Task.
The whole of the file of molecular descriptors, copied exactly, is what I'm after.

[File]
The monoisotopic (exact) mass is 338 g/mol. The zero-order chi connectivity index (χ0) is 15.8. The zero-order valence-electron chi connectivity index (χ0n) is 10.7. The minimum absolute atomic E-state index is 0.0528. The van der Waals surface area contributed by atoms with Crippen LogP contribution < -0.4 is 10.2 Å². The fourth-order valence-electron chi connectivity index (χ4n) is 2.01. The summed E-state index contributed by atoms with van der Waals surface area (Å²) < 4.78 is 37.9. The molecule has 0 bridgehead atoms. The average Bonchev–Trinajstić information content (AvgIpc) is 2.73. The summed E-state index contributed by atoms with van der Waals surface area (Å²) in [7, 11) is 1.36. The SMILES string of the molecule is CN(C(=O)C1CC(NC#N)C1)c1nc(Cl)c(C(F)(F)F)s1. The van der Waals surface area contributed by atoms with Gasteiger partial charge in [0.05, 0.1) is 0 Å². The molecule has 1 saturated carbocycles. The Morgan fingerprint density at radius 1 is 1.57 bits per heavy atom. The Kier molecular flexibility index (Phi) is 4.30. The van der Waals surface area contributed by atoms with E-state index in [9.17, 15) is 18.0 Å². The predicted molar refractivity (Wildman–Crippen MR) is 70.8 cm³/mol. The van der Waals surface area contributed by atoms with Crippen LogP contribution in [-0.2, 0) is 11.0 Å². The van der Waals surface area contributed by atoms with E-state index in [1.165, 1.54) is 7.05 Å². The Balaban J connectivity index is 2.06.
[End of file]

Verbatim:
The monoisotopic (exact) mass is 338 g/mol. The zero-order chi connectivity index (χ0) is 15.8. The zero-order valence-electron chi connectivity index (χ0n) is 10.7. The minimum absolute atomic E-state index is 0.0528. The van der Waals surface area contributed by atoms with Crippen LogP contribution < -0.4 is 10.2 Å². The fourth-order valence-electron chi connectivity index (χ4n) is 2.01. The summed E-state index contributed by atoms with van der Waals surface area (Å²) < 4.78 is 37.9. The molecule has 0 bridgehead atoms. The average Bonchev–Trinajstić information content (AvgIpc) is 2.73. The summed E-state index contributed by atoms with van der Waals surface area (Å²) in [7, 11) is 1.36. The SMILES string of the molecule is CN(C(=O)C1CC(NC#N)C1)c1nc(Cl)c(C(F)(F)F)s1. The van der Waals surface area contributed by atoms with Gasteiger partial charge in [0.05, 0.1) is 0 Å². The molecule has 1 saturated carbocycles. The Morgan fingerprint density at radius 1 is 1.57 bits per heavy atom. The Kier molecular flexibility index (Phi) is 4.30. The van der Waals surface area contributed by atoms with E-state index in [9.17, 15) is 18.0 Å². The predicted molar refractivity (Wildman–Crippen MR) is 70.8 cm³/mol. The van der Waals surface area contributed by atoms with Crippen LogP contribution in [-0.2, 0) is 11.0 Å². The van der Waals surface area contributed by atoms with E-state index in [1.165, 1.54) is 7.05 Å². The Balaban J connectivity index is 2.06.